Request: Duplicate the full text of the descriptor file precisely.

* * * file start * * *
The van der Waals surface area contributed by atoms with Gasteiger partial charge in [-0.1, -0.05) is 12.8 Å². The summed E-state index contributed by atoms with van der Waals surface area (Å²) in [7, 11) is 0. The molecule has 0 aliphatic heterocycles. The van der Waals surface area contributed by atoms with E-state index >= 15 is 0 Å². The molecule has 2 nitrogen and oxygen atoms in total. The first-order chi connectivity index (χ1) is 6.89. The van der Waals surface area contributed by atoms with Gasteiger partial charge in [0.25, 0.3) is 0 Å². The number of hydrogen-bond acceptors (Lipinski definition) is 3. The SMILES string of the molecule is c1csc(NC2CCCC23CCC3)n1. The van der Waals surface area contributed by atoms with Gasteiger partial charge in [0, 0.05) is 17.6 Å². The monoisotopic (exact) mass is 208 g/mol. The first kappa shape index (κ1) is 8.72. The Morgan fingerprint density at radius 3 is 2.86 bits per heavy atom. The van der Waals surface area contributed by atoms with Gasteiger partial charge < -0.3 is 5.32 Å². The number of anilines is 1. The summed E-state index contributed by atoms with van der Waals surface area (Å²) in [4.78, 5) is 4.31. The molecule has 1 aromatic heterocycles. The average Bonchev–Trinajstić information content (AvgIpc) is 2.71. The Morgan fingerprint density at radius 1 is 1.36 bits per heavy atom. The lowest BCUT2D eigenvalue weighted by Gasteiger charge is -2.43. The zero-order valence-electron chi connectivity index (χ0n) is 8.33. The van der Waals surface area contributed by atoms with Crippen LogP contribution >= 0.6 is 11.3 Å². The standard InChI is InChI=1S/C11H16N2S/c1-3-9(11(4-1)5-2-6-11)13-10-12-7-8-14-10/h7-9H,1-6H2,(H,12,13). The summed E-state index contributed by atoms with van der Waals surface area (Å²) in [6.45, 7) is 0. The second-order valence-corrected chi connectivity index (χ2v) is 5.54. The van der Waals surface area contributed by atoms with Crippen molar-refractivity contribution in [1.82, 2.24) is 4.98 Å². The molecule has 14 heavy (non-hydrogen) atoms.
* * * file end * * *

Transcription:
The van der Waals surface area contributed by atoms with Gasteiger partial charge in [-0.1, -0.05) is 12.8 Å². The summed E-state index contributed by atoms with van der Waals surface area (Å²) in [7, 11) is 0. The molecule has 0 aliphatic heterocycles. The van der Waals surface area contributed by atoms with E-state index >= 15 is 0 Å². The molecule has 2 nitrogen and oxygen atoms in total. The first-order chi connectivity index (χ1) is 6.89. The van der Waals surface area contributed by atoms with Gasteiger partial charge in [0.25, 0.3) is 0 Å². The number of hydrogen-bond acceptors (Lipinski definition) is 3. The SMILES string of the molecule is c1csc(NC2CCCC23CCC3)n1. The van der Waals surface area contributed by atoms with Gasteiger partial charge in [0, 0.05) is 17.6 Å². The monoisotopic (exact) mass is 208 g/mol. The first kappa shape index (κ1) is 8.72. The Morgan fingerprint density at radius 3 is 2.86 bits per heavy atom. The van der Waals surface area contributed by atoms with Gasteiger partial charge < -0.3 is 5.32 Å². The number of anilines is 1. The summed E-state index contributed by atoms with van der Waals surface area (Å²) in [4.78, 5) is 4.31. The molecule has 1 aromatic heterocycles. The average Bonchev–Trinajstić information content (AvgIpc) is 2.71. The Morgan fingerprint density at radius 1 is 1.36 bits per heavy atom. The lowest BCUT2D eigenvalue weighted by Gasteiger charge is -2.43. The zero-order valence-electron chi connectivity index (χ0n) is 8.33. The van der Waals surface area contributed by atoms with Crippen LogP contribution >= 0.6 is 11.3 Å². The standard InChI is InChI=1S/C11H16N2S/c1-3-9(11(4-1)5-2-6-11)13-10-12-7-8-14-10/h7-9H,1-6H2,(H,12,13). The summed E-state index contributed by atoms with van der Waals surface area (Å²) in [6.45, 7) is 0. The second-order valence-corrected chi connectivity index (χ2v) is 5.54. The van der Waals surface area contributed by atoms with Crippen molar-refractivity contribution in [1.82, 2.24) is 4.98 Å². The molecule has 14 heavy (non-hydrogen) atoms.